This post has been a long time coming.
Let me start with some background: I first wrote Mad as a Hatter when I was fourteen. It was a significantly different book then, with different POVs, more graphic violence, and some significantly different plot points. I swung between rewriting it and querying it for a good three years. I got a fair number of requests, some pretty detailed critiques, and a lot of great advice. My last significant rewrite was at the end of last summer, and while wrapping up those edits, I experienced a pretty significant change of heart: I decided to self-publish Mad as a Hatter.
I can’t pin that decision down to any lone factor. I’ve never been opposed to editing my work based on the advice and critiques of other, and I’ve never had a huge social media following that I intended to use for marketing, and I’ve never been swayed by supposed horror stories about traditional publishing. As for the timing of my choice, it probably came down to a feeling of powerlessness, of a need for control: not because I’ve ever been a control freak, but because, when I made this choice, I was in a place where I had no control, sitting in the endless purgatory of boarding school, needing to take charge of something in my life, to make something happen.
This past October, I decided to self-publish Mad as A Hatter through FriesenPress, and so far, the process has been absolutely amazing– and almost done. I know I should have made this post ages and ages (and ages) ago, but I kept putting it off, because, well, I was kind of scared to make this announcement. I didn’t want to look like some kid who couldn’t get an agent so self-published as a last resort. This doesn’t feel like a last resort; call me arrogant, but I’m still confident that, if I’d just kept going with the traditional route, I’d eventually achieve success. In fact, a lot of my decision to self-publish comes from a newfound sense of confidence. Querying for me always held this sense of needing someone to justify my decision to write– in a way, self-publishing is my way of standing on my own, and saying, I don’t need to lay my sense of self-worth at someone else’s feet.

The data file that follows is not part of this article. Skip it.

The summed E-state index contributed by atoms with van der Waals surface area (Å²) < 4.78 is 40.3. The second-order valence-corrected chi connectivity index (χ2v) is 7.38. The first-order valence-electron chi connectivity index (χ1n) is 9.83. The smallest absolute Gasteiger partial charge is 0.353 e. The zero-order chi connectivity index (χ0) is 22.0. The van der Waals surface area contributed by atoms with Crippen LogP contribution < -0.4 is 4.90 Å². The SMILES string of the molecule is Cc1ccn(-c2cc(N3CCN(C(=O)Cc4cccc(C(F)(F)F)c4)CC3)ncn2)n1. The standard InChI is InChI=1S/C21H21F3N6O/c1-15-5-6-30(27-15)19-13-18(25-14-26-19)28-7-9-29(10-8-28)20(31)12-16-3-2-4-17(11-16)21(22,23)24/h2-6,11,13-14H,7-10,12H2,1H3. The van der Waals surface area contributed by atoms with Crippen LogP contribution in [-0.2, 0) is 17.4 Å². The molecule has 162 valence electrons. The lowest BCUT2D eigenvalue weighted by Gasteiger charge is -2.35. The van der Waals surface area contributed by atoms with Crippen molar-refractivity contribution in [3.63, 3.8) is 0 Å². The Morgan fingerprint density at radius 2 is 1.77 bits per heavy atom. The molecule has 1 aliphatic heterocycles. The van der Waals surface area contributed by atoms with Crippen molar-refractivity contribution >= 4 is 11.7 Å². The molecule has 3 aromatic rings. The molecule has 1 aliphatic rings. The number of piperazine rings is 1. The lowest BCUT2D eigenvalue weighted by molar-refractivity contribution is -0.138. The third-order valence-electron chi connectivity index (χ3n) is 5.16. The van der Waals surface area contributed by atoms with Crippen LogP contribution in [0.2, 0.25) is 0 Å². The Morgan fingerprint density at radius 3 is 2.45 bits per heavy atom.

And so I’ve gone through this process, and it’s gone by both slower and faster than I’d ever imagined, and needless to say, I’m kind of freaking out a bit. Mad as a Hatter is on the verge of hitting the market, and all I can think is that I still haven’t made some sort of internet announcement, which gives me a strange sense of shame: I’m a member of the selfie generation, for god’s sake. Withholding information on the internet should be, like, the last thing anyone could accuse me of.
But here I am, at very long last, confession in hand. I’ll be back soon with my cover and my release date and all the other book related news– I’ve been feeling strangely incapable of posting anything, because anything I posted without having made this announcement felt like… well, felt like a lie. As always, thanks for reading my inane babbling. I hope it wasn’t entirely dull.
2 thoughts on “On MAD AS A HATTER, being a teen author, and the decision to self-publish”
Good luck, Alex. It’s a long and hard journey.
Congrats and good luck! I’m a teenage hybrid author (my Paranormal Romance I self-pub, and my Contemporary Romance I have an awesometastic agent for), and jumping into self-publishing was a really scary decision for me. But I don’t regret it at all! There’s a fabulous community of indie authors out there, and the indie readers are some of the most amazing people I’ve ever had the pleasure of meeting. I think you’ll really enjoy self-pubbing, and I wish you the absolute best of luck! 😀